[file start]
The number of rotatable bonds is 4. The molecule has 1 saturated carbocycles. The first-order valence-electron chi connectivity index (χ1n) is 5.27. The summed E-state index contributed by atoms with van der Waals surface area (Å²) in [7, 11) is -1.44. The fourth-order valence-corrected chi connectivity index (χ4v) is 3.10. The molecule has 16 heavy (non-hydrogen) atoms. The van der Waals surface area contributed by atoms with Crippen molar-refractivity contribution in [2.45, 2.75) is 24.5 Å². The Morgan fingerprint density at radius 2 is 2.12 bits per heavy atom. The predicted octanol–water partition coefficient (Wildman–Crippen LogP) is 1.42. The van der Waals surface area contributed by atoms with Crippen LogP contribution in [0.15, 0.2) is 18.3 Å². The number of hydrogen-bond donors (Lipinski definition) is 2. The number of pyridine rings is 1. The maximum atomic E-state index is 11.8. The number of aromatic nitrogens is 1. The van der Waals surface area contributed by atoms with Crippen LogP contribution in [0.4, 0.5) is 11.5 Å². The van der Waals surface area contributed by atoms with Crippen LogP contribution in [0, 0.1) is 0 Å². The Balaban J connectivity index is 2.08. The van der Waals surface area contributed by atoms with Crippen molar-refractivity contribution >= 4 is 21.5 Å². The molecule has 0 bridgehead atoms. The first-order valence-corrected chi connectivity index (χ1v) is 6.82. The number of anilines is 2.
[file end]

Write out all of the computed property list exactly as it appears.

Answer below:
The number of rotatable bonds is 4. The molecule has 1 saturated carbocycles. The first-order valence-electron chi connectivity index (χ1n) is 5.27. The summed E-state index contributed by atoms with van der Waals surface area (Å²) in [7, 11) is -1.44. The fourth-order valence-corrected chi connectivity index (χ4v) is 3.10. The molecule has 16 heavy (non-hydrogen) atoms. The van der Waals surface area contributed by atoms with Crippen molar-refractivity contribution in [2.45, 2.75) is 24.5 Å². The Morgan fingerprint density at radius 2 is 2.12 bits per heavy atom. The predicted octanol–water partition coefficient (Wildman–Crippen LogP) is 1.42. The van der Waals surface area contributed by atoms with Crippen LogP contribution in [0.15, 0.2) is 18.3 Å². The number of hydrogen-bond donors (Lipinski definition) is 2. The number of pyridine rings is 1. The maximum atomic E-state index is 11.8. The number of aromatic nitrogens is 1. The van der Waals surface area contributed by atoms with Crippen LogP contribution in [0.4, 0.5) is 11.5 Å². The van der Waals surface area contributed by atoms with Crippen LogP contribution in [0, 0.1) is 0 Å². The Balaban J connectivity index is 2.08. The van der Waals surface area contributed by atoms with Crippen molar-refractivity contribution >= 4 is 21.5 Å². The molecule has 0 bridgehead atoms. The first-order valence-corrected chi connectivity index (χ1v) is 6.82. The number of anilines is 2.